M. Luby, PhD
From the Section on Stroke Diagnostics and Therapeutics (K.Y.L., L.L.L., M.L., J.G.M., S.W.), National Institute of Neurological Disorders and Stroke, National Institutes of Health, Bethesda, MD; the Washington Hospital Center Stroke Center (A.W.H.), Washington, DC; and the Department of Neurology (K.Y.L.), Yonsei University College of Medicine, Seoul, Korea.
A. W. Hsia, MD
From the Section on Stroke Diagnostics and Therapeutics (K.Y.L., L.L.L., M.L., J.G.M., S.W.), National Institute of Neurological Disorders and Stroke, National Institutes of Health, Bethesda, MD; the Washington Hospital Center Stroke Center (A.W.H.), Washington, DC; and the Department of Neurology (K.Y.L.), Yonsei University College of Medicine, Seoul, Korea.
J. G. Merino, MD, MPhil
From the Section on Stroke Diagnostics and Therapeutics (K.Y.L., L.L.L., M.L., J.G.M., S.W.), National Institute of Neurological Disorders and Stroke, National Institutes of Health, Bethesda, MD; the Washington Hospital Center Stroke Center (A.W.H.), Washington, DC; and the Department of Neurology (K.Y.L.), Yonsei University College of Medicine, Seoul, Korea.
S. Warach, MD, PhD
From the Section on Stroke Diagnostics and Therapeutics (K.Y.L., L.L.L., M.L., J.G.M., S.W.), National Institute of Neurological Disorders and Stroke, National Institutes of Health, Bethesda, MD; the Washington Hospital Center Stroke Center (A.W.H.), Washington, DC; and the Department of Neurology (K.Y.L.), Yonsei University College of Medicine, Seoul, Korea.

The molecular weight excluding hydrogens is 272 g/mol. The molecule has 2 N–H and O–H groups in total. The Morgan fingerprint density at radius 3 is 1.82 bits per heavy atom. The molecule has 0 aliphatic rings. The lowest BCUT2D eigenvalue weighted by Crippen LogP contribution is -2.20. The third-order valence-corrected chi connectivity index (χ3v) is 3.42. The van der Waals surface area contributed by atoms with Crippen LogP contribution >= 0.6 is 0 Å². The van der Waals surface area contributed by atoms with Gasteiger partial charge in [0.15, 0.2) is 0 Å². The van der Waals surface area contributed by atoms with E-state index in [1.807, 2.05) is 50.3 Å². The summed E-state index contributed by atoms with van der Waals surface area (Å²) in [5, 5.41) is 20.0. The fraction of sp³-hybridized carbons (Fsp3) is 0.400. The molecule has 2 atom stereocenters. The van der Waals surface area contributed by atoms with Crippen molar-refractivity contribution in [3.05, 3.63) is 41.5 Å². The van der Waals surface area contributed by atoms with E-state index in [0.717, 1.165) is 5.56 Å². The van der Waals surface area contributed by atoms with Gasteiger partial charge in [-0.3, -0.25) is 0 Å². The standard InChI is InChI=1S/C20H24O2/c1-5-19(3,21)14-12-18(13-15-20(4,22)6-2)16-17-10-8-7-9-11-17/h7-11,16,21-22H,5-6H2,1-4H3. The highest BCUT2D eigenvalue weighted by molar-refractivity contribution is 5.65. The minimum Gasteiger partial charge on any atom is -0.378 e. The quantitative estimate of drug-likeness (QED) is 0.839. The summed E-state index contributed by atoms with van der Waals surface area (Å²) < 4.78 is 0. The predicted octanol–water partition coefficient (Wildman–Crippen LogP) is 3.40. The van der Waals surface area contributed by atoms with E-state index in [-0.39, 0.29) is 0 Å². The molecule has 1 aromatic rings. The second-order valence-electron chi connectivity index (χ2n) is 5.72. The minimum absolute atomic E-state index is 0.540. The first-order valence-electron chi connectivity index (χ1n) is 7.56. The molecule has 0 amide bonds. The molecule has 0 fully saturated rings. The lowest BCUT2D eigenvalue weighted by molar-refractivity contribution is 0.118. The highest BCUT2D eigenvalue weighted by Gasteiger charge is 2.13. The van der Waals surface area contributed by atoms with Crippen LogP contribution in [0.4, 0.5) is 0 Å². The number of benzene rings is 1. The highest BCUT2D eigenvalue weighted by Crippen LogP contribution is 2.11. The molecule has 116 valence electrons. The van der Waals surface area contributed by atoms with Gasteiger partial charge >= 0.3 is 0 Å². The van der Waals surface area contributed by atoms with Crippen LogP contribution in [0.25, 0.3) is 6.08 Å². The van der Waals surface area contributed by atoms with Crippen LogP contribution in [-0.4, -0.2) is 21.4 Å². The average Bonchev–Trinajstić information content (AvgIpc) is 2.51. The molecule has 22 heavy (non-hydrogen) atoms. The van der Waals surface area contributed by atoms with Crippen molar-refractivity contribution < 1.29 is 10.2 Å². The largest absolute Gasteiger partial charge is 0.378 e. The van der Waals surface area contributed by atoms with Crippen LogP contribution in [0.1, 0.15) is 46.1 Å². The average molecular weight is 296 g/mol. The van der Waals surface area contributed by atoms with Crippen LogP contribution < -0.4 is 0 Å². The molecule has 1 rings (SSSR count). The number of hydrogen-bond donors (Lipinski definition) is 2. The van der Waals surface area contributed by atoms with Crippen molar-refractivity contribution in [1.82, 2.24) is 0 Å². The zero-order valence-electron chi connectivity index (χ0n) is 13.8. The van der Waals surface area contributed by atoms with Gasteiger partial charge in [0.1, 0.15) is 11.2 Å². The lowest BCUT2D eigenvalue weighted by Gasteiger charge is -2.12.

Notes

Address correspondence and reprint requests to Dr. Steven Warach, Section on Stroke Diagnostics and Therapeutics, National Institute of Neurological Disorders and Stroke, 10 Center Drive, Room B1D733, Bethesda, MD 20892-1063 [email protected]

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  2. Location of Hyperintense Vessels on FLAIR Associated with the Location of Perfusion Deficits in PWI, Journal of Clinical Medicine, 12, 4, (1554), (2023).https://doi.org/10.3390/jcm12041554
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  3. Prognostic factors for acute large vessel occlusion with NIHSS 5 or lower, The Journal of Medical Investigation, 70, 1.2, (22-27), (2023).https://doi.org/10.2152/jmi.70.22
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  5. Individualized interpretation for the clinical significance of fluid-attenuated inversion recovery vessel hyperintensity in ischemic stroke and transient ischemic attack: A systematic narrative review, European Journal of Radiology, 166, (111010), (2023).https://doi.org/10.1016/j.ejrad.2023.111010
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  7. Vascular hyperintensities on baseline FLAIR images are associated with functional outcome in stroke patients with successful recanalization after mechanical thrombectomy, Diagnostic and Interventional Imaging, 104, 7-8, (337-342), (2023).https://doi.org/10.1016/j.diii.2023.02.005
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  8. Stroke in a young adult: looking beyond the diffusion-weighted imaging sequence, Neurological Sciences, (2023).https://doi.org/10.1007/s10072-023-07237-2